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Steatopygia
Steatopygia is the state of having substantial levels of tissue on the buttocks and thighs. This build is not confined to the gluteal regions, but extends to the outside and front of the thighs, and tapers to the knee producing a curvaceous figure. The term is from the Greek στέαρ stéar meaning "tallow" and πυγή pugḗ meaning "rump".[1][2][3][4] History[edit] Steatopygia is a genetic characteristic found in women of sub-Saharan African origin, most notably (but not solely) among the Khoisan
Khoisan
of southern Africa and Pygmies
Pygmies
of central Africa. It has also been observed among the Andamanese people, such as the Onge tribe, in the Andaman Islands
Andaman Islands
of the Indian Ocean. In most populations of Homo sapiens, females are more likely than their male counterparts to accumulate adipose tissue in the buttock region
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Myrrh
Myrrh
Myrrh
(/mɜːr/; from Aramaic, but see § Etymology) is a natural gum or resin extracted from a number of small, thorny tree species of the genus Commiphora.[1] Myrrh
Myrrh
resin has been used throughout history as a perfume, incense, and medicine. Myrrh
Myrrh
mixed with wine can also be ingested.Contents1 Extraction and production 2 Etymology 3 Attributed medicinal properties3.1 Medicine 3.2 Traditional Chinese medicine 3.3 Ayurvedic medicine4 Religious ritual4.1 In Ancient Egypt
Ancient Egypt
and Punt 4.2 In the Hebrew Bible 4.3 In ancient Nabataea 4.4 In the New Testament 4.5 In contemporary Christianity 4.6 In Islam5 Ancient myrrh 6 See also 7 References 8 Further reading 9 External linksExtraction and production[edit] When a tree's wound penetrates through the bark and into the sapwood, the tree bleeds a resin
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Second Intermediate Period
The Second Intermediate Period
Second Intermediate Period
marks a period when Ancient Egypt
Egypt
fell into disarray for a second time, between the end of the Middle Kingdom and the start of the New Kingdom. It is best known as the period when the Hyksos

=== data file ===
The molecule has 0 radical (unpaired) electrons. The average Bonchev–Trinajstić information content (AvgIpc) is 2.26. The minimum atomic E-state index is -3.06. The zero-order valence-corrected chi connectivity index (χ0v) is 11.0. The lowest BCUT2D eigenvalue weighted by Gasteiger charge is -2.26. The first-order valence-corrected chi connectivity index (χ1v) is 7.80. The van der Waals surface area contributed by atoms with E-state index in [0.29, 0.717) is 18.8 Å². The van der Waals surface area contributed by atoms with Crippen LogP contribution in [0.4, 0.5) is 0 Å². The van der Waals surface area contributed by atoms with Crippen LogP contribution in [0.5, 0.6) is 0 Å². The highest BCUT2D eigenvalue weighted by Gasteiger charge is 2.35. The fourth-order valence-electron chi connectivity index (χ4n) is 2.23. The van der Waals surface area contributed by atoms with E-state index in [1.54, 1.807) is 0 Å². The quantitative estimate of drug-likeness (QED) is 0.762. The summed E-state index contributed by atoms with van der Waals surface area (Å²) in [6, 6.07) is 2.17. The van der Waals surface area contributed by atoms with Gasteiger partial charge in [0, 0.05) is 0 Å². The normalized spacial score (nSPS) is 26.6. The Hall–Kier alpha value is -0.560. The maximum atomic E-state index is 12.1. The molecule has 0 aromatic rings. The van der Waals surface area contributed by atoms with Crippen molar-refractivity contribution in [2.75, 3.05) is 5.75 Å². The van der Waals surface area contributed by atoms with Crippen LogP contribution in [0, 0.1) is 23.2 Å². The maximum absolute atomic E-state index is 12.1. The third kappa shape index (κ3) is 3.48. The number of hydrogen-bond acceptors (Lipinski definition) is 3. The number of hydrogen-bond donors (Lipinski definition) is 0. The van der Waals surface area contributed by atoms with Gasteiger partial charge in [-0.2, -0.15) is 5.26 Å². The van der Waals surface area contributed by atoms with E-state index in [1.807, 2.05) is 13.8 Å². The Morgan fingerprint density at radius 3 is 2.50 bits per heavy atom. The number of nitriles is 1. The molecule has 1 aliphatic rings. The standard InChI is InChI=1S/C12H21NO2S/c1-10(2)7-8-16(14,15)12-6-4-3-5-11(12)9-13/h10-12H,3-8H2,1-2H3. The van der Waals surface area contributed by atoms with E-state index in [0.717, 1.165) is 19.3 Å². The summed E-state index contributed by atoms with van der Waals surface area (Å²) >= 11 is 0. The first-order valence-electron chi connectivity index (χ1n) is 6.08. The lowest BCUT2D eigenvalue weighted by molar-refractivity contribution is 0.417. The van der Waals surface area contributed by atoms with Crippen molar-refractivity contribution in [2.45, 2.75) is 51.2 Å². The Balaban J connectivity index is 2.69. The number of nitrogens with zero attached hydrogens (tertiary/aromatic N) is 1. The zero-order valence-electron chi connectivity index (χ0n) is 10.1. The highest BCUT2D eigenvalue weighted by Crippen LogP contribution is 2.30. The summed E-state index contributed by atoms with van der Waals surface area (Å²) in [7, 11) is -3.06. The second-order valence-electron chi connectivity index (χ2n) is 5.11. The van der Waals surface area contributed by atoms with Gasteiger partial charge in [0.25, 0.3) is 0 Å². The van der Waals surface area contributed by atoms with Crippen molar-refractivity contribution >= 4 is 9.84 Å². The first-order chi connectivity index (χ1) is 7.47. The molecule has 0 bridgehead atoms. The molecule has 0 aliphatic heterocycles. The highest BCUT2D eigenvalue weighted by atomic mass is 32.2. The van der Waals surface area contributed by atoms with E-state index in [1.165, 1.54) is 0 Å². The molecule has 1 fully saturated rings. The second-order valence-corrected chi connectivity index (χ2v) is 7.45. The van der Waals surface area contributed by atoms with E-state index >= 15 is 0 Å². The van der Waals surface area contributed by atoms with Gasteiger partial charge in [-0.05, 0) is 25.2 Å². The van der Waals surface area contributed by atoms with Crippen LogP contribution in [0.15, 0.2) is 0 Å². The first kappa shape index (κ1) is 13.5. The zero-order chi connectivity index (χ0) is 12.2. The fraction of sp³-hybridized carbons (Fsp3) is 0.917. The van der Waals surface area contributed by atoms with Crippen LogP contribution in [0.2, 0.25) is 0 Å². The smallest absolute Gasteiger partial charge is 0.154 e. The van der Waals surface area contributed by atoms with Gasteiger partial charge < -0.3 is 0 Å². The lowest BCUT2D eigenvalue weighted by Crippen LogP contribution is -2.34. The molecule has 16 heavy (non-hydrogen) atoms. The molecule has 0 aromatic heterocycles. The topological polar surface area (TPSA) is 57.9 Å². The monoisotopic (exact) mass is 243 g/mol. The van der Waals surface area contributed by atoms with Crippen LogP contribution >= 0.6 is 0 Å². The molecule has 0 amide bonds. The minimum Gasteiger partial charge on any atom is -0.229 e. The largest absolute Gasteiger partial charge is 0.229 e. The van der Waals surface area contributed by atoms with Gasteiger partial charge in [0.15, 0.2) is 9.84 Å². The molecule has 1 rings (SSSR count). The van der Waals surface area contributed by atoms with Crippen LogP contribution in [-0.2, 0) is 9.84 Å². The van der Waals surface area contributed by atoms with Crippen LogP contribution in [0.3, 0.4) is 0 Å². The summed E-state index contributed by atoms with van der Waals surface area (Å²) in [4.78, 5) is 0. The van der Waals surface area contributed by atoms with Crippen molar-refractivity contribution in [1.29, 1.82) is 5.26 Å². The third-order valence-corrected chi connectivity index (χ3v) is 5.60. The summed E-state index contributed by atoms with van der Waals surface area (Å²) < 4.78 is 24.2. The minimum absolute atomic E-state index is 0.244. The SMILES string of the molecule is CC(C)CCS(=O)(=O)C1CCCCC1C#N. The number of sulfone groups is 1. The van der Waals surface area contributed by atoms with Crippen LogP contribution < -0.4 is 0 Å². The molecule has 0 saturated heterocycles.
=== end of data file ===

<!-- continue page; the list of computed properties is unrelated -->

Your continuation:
Hyksos
made their appearance in Egypt
Egypt
and whose reign comprised the 15th dynasty.Contents1 End of the Middle Kingdom 2 15th dynasty 3 16th dynasty 4 Abydos dynasty 5 17th dynasty 6 References 7 BibliographyEnd of the Middle Kingdom[edit] The 12th Dynasty of Egypt
Egypt
came to an end at the end of the 19th century BC with the death of Queen Sobekneferu
Sobekneferu
(1806–1802 BC).[1] Apparently she had no heirs, causing the 12th dynasty to come to a sudden end, and, with it, the Golden Age of the Middle Kingdom; it was succeeded by the much weaker 13th Dynasty
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Hyksos
The Hyksos
The Hyksos
(/ˈhɪksɒs/ or /ˈhɪksoʊz/;[3] Egyptian heqa khasut, "ruler(s) of the foreign countries"; Ancient Greek: Ὑκσώς, Ὑξώς) were a people of mixed origins, possibly from Western Asia,[4] who settled in the eastern Nile Delta
Nile Delta
some time before 1650 BC. The arrival of the Hyksos
Hyksos
led to the end of the Thirteenth Dynasty of Egypt
Egypt
and initiated the Second Intermediate Period
Second Intermediate Period
of Egypt.[5] In the context of Ancient Egypt, the term "Asiatic" – which is often used for the Hyksos
Hyksos
– may refer to any people native to areas east of Egypt. Immigration by Canaanite populations preceded the Hyksos. Canaanites first appeared in Egypt
Egypt
at the end of the 12th Dynasty c. 1800 BC or c
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Trade Route
A trade route is a logistical network identified as a series of pathways and stoppages used for the commercial transport of cargo. The term can also be used to refer to trade over bodies of water. Allowing goods to reach distant markets, a single trade route contains long distance arteries, which may further be connected to smaller networks of commercial and noncommercial transportation routes
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God's Wife
God's Wife
God's Wife